The ColoradoCare plan
ColoradoCare, the single-payer system to be created by Amendment 69, was vague in specifying what benefits it would cover, listing 11 categories like “ambulatory patients services, including primary and specialty care,” “prescription drugs and medical equipment,” and “preventive and wellness services.” The plan would include no deductible and no copayments for preventive and primary care services; copayments for all other services were to be waived for financial hardship.
This isn’t quite as sweeping as many single-payer plans. For example, HR 676, the Conyers bill supported by most House Democrats, covers “the full scope of dental services,” “basic vision care,” “long-term care,” and even “chiropractic services.” Bernie Sanders’s bill is similarly comprehensive, as is California’s proposal. ColoradoCare, by contrast, didn’t guarantee long-term care or vision care or dental care, at least to adults.
But the abolition of deductibles and copayments and traditional premiums, and inclusion of prescription drugs as part of the core benefit, makes ColoradoCare quite a bit more generous than Medicare or most foreign universal health care systems.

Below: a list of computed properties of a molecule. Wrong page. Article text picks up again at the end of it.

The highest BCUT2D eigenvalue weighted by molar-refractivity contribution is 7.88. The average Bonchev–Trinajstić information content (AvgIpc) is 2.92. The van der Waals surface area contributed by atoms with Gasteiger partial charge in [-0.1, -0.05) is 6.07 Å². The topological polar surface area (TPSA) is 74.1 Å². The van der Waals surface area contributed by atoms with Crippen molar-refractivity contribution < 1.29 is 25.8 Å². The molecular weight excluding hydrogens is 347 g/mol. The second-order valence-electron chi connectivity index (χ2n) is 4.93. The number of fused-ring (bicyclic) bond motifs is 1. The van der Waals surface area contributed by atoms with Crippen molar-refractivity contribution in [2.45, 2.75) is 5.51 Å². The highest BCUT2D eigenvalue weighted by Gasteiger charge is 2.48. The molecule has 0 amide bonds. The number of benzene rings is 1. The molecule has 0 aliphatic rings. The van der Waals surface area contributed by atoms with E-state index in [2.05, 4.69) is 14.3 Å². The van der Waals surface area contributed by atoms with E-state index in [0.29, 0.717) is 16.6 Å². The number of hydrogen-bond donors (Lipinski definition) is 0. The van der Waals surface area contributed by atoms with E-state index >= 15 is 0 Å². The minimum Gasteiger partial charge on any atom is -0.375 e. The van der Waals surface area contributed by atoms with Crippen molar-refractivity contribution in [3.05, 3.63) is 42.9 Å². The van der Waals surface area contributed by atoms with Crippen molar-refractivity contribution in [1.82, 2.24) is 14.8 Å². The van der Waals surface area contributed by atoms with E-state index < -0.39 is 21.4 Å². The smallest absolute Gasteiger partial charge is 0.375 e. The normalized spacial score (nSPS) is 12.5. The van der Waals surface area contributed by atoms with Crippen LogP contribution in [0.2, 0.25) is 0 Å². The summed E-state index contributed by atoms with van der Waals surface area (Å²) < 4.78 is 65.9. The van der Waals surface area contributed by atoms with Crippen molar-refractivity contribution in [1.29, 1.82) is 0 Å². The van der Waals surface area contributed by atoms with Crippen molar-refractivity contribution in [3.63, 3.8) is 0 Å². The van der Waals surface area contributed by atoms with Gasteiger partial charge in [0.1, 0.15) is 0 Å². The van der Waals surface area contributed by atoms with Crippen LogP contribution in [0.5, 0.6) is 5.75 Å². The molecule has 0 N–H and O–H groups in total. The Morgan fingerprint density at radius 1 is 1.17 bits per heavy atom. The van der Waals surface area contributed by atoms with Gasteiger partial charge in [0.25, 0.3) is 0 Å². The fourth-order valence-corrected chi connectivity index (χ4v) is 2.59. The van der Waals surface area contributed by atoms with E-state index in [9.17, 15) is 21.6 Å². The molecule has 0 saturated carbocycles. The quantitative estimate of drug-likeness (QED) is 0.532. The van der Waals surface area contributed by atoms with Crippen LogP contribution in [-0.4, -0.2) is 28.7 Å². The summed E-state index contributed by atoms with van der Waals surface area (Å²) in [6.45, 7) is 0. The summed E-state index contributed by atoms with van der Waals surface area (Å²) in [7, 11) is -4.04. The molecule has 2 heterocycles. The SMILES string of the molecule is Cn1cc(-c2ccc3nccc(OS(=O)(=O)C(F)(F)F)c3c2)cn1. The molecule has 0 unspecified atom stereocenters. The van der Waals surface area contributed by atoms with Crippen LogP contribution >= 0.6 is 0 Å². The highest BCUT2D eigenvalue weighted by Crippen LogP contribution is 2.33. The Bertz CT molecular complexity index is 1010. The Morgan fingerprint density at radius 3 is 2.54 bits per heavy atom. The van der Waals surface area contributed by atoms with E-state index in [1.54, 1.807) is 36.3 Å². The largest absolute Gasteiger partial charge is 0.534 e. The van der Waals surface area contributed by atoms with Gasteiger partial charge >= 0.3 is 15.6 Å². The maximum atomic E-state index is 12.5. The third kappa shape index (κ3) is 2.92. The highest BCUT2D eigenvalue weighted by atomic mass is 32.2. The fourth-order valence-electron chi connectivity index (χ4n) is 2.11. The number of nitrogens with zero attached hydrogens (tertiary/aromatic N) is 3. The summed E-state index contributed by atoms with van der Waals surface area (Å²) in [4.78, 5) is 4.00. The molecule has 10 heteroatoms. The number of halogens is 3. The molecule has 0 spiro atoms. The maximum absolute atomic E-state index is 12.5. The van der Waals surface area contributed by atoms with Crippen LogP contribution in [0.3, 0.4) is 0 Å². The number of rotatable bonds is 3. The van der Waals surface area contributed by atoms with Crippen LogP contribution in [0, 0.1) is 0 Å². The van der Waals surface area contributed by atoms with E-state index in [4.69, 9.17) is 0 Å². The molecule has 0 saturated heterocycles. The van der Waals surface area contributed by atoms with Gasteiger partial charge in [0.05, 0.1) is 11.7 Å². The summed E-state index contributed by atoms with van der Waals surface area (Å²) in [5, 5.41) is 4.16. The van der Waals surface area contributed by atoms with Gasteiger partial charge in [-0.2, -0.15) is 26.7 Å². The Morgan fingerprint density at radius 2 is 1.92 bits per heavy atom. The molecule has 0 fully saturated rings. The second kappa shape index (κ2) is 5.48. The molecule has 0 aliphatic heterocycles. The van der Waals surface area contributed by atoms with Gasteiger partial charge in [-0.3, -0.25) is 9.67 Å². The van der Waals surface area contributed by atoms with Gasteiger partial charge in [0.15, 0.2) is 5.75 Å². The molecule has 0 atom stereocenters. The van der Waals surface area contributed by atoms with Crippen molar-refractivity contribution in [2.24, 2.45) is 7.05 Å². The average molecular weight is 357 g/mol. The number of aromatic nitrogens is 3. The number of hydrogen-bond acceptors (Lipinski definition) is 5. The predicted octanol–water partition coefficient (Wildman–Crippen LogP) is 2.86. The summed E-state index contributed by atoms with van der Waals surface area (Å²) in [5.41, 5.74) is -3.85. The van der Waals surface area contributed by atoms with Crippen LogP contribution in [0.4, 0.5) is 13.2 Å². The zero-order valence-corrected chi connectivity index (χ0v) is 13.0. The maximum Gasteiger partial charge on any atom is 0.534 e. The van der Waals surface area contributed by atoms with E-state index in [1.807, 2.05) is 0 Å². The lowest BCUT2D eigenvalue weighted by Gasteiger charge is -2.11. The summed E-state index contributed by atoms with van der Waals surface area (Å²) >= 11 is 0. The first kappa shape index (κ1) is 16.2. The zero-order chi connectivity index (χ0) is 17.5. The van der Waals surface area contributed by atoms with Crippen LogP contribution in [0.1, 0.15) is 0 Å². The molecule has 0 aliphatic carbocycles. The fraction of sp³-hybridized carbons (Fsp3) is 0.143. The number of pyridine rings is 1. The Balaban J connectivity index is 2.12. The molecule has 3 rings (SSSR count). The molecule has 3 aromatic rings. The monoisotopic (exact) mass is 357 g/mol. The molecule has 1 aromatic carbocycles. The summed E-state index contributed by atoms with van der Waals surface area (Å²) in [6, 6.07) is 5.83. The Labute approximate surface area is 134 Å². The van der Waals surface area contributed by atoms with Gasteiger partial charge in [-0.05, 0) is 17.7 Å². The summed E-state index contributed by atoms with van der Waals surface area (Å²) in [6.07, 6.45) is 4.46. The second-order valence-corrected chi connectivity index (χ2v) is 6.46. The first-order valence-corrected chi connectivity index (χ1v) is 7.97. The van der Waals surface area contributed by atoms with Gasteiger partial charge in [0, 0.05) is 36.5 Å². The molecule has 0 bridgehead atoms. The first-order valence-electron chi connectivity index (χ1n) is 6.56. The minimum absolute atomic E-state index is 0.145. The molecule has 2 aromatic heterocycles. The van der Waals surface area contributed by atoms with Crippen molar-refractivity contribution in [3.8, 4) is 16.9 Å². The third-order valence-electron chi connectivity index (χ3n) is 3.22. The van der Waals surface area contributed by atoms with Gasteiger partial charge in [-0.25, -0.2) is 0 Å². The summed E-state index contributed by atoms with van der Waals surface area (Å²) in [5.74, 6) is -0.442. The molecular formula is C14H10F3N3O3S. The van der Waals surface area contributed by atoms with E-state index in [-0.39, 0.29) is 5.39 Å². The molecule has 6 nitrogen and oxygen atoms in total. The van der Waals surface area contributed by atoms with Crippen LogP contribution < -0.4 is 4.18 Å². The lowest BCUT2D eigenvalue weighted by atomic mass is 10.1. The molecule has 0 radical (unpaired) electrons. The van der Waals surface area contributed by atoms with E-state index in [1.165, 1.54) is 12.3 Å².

The plan was to be funded by a new 10 percent tax on basically everything:
- A 6.67 percent employer-side payroll tax plus a 3.33 percent employee-side payroll tax; most economists think the former tax would be reflected in lower take-home pay for employees
- A 10 percent tax on all nonwage income, like capital gains, self-employment, Social Security benefits, etc.
That’s on the low side of estimates of what a single-payer system would cost. California’s State Senate Appropriations Committee estimates that a (more generous) single-payer system there would require a 15 percent employer payroll tax, while Vermont abandoned its single-payer effort after it concluded an 11.5 percent payroll tax hike and an income tax hike of up to 9.5 percent was necessary.
Advocates note that these taxes would be replacing current employer and employee spending on health care. Health insurance currently makes up about 7.5 percent of private employers’ compensation to employees, according to the Bureau of Labor Statistics, and the average household spends 6.2 percent of pretax income on health care. With major exceptions, like adult dental and vision and purely elective procedures like cosmetic surgery, ColoradoCare would’ve replaced all those expenses for Coloradans and their employers. Though payroll and income taxes would rise, advocates argued, households and businesses would be held harmless or even made better off once you take that removed burden into account.